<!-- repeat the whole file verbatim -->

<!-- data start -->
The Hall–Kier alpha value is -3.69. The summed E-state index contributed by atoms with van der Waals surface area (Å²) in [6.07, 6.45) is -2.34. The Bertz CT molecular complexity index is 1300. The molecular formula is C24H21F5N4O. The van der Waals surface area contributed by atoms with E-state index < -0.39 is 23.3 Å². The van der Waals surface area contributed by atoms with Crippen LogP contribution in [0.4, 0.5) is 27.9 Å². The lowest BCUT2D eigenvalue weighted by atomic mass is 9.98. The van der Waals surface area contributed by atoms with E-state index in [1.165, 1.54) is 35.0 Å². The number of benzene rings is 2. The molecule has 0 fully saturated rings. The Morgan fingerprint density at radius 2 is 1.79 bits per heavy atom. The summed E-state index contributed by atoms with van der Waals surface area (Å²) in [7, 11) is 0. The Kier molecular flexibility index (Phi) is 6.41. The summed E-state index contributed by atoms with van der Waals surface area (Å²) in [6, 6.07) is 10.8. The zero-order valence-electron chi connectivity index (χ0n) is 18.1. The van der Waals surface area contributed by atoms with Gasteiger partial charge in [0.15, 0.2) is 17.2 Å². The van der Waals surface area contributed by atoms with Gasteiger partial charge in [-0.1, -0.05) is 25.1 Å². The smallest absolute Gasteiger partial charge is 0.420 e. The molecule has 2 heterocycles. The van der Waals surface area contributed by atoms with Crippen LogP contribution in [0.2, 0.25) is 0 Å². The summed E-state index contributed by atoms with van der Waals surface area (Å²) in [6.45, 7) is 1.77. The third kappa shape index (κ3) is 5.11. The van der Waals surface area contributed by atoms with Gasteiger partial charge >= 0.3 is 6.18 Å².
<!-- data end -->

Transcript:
The Hall–Kier alpha value is -3.69. The summed E-state index contributed by atoms with van der Waals surface area (Å²) in [6.07, 6.45) is -2.34. The Bertz CT molecular complexity index is 1300. The molecular formula is C24H21F5N4O. The van der Waals surface area contributed by atoms with E-state index < -0.39 is 23.3 Å². The van der Waals surface area contributed by atoms with Crippen LogP contribution in [0.4, 0.5) is 27.9 Å². The lowest BCUT2D eigenvalue weighted by atomic mass is 9.98. The van der Waals surface area contributed by atoms with E-state index in [1.165, 1.54) is 35.0 Å². The number of benzene rings is 2. The molecule has 0 fully saturated rings. The Morgan fingerprint density at radius 2 is 1.79 bits per heavy atom. The summed E-state index contributed by atoms with van der Waals surface area (Å²) in [7, 11) is 0. The Kier molecular flexibility index (Phi) is 6.41. The summed E-state index contributed by atoms with van der Waals surface area (Å²) in [6, 6.07) is 10.8. The zero-order valence-electron chi connectivity index (χ0n) is 18.1. The van der Waals surface area contributed by atoms with Gasteiger partial charge in [0.15, 0.2) is 17.2 Å². The van der Waals surface area contributed by atoms with Gasteiger partial charge in [-0.1, -0.05) is 25.1 Å². The smallest absolute Gasteiger partial charge is 0.420 e. The molecule has 2 heterocycles. The van der Waals surface area contributed by atoms with Crippen LogP contribution in [0.2, 0.25) is 0 Å². The summed E-state index contributed by atoms with van der Waals surface area (Å²) in [6.45, 7) is 1.77. The third kappa shape index (κ3) is 5.11. The van der Waals surface area contributed by atoms with Gasteiger partial charge >= 0.3 is 6.18 Å².